The RSIL Law Review, June 2017, Vol.1, No.1

RSIL law review

Filling the Missing Gaps in the Indus Water Treaty

By Ahmer Bilal Soofi The Islamic Republic of Pakistan and the Republic of India share a complex historical relationship. Apart from a common border, centuries of history, culture, languages and ethnicities, and traditions, Pakistan and India share the waters of the Indus River System.  The waters of the Indus River basin have therefore been a […]

Addressing the Education Emergency: Obligations, Challenges and Solutions

By Imaan Zainab Mazari-Hazir In April 2010, the Parliament promulgated the Constitution (Eighteenth Amendment) Act 2010 (herein ‘18th Amendment’) thereby devolving certain subjects from the center to the provinces, one of them being education. Among other alterations to the Constitution, the insertion of Article 25-A clearly delineated the responsibility of the State to provide “free […]

Lack of Due Process and Evidentiary Standards in Blasphemy Laws and their Inherent Incompatibility with International Human Rights Obligations

By Daanika Kamal Although blasphemy laws are not specific to Pakistan, it is argued that the State’s application of the laws is more likely to violate fundamental rights.[1] The procedures used to determine guilt under blasphemy laws are very problematic in this jurisdiction, and these laws are used for the prosecution of more individuals than […]

Exploring the Precedent for Human Rights in Sharia: A Reconciliation?

By Rana Adan Abid This article poses the question: to what extent can Sharia and the modern conception of human rights ever be reconciled? To address this query it looks at the rights of six groups: non-Muslim minorities; the Intersex/Trans community; prisoners of war; civilians during wartime; the economically disadvantaged; and the dependents, under Sharia […]

Multinational Corporations and Their Accountability under Human Right Frameworks

By Momna Taufeeq This article explores the relationship between multinational corporations and their human rights obligations. The matter that forms the crux of the discourse is not only of human rights obligations that such transnational corporate entities may have but, more importantly, that of accountability under a regulatory framework that caters to such duties. It […]

Protecting Civilians during Violent Conflict: Challenges faced by International Humanitarian Law

By Zainab Mustafa This article addresses the legal lacunas present in International Humanitarian Law’s (IHL) protection regime for civilians and the challenges in its implementation. Furthermore it aims to suggest ways to overcome them in order to strengthen compliance. The article is divided into three parts: Part I depicts the realities faced by civilians on […]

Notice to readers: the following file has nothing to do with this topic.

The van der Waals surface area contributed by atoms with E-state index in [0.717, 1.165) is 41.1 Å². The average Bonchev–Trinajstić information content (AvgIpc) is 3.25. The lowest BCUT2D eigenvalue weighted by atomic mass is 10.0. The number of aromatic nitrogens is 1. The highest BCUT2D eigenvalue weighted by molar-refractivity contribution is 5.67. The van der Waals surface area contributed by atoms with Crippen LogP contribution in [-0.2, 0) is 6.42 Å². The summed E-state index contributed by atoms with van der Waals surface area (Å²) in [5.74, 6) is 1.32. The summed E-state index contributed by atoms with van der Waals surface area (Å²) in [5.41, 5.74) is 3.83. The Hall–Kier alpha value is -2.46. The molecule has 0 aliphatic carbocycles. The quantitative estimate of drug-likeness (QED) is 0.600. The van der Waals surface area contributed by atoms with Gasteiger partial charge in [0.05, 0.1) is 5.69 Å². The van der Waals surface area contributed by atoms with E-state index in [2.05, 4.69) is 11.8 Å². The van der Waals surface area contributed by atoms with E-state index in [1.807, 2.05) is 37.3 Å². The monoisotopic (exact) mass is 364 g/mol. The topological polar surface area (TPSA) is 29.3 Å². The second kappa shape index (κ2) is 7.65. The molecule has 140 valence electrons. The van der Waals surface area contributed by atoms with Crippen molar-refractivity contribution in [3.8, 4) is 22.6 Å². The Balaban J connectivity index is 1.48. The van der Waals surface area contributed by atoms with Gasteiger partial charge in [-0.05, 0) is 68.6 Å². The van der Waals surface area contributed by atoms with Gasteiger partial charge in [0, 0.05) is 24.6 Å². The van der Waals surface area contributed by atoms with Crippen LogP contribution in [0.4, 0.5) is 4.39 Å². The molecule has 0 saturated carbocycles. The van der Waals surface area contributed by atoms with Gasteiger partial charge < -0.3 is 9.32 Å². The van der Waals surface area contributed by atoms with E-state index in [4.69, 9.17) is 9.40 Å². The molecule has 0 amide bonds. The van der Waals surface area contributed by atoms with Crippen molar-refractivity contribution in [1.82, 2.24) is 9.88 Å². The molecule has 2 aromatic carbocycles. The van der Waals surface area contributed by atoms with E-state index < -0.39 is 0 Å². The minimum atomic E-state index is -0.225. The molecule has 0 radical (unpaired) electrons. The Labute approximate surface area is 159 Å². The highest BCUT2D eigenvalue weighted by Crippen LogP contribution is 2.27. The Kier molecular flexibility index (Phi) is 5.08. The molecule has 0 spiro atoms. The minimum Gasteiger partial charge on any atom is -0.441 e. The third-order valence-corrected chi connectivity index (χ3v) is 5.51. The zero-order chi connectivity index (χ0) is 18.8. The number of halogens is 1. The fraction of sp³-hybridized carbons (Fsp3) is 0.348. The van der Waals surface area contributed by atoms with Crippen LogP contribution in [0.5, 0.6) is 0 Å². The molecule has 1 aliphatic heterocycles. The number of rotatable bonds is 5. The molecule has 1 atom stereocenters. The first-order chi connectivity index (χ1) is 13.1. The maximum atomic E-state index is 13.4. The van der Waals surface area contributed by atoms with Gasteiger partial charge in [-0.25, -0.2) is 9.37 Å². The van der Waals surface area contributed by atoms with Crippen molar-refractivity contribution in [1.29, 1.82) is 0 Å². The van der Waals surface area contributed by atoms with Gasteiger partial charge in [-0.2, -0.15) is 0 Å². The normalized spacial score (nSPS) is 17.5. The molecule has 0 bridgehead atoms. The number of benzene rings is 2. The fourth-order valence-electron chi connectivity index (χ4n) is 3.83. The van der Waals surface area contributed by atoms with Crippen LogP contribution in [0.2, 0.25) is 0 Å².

The North-South Divide and the Ineffectiveness of International Environmental Law and Sustainable Development

By Neshmiya Adnan Khan The imposition of environmental conditions and standards upon development and development policies formulated during the Rio Conference in 1992 was perceived as an act to restrain the newfound capacity of the newly independent post-colonial Southern states to finally grow and develop. This article focuses on the origins of that North-South Divide; […]

World Trade Organization: Strengths and Weaknesses from the Perspective of Developing States

By Usama Malik After eight years of negotiations, the Uruguay Round of discussions finally wrapped up, resulting in the creation of the World Trade Organization (WTO) on 1 January 1995. This complex agreement brought numerous changes in the multilateral trading system, covering institutional and rule changes. This article discusses the significant impacts that the implementation […]

The Issues of Admissibility Pertaining to Circumstantial, Contested, Classified, and Illicitly Obtained Evidence in the International Court of Justice

by Shayan Ahmed Khan The International Court of Justice (ICJ or ‘the Court’) has generally had a liberal stance towards the admissibility of evidence and indeed in most of the instances the Court accepts evidence submitted by parties. However, when it comes to evidence, which is circumstantial, classified, or illicitly obtained, the Court has deviated […]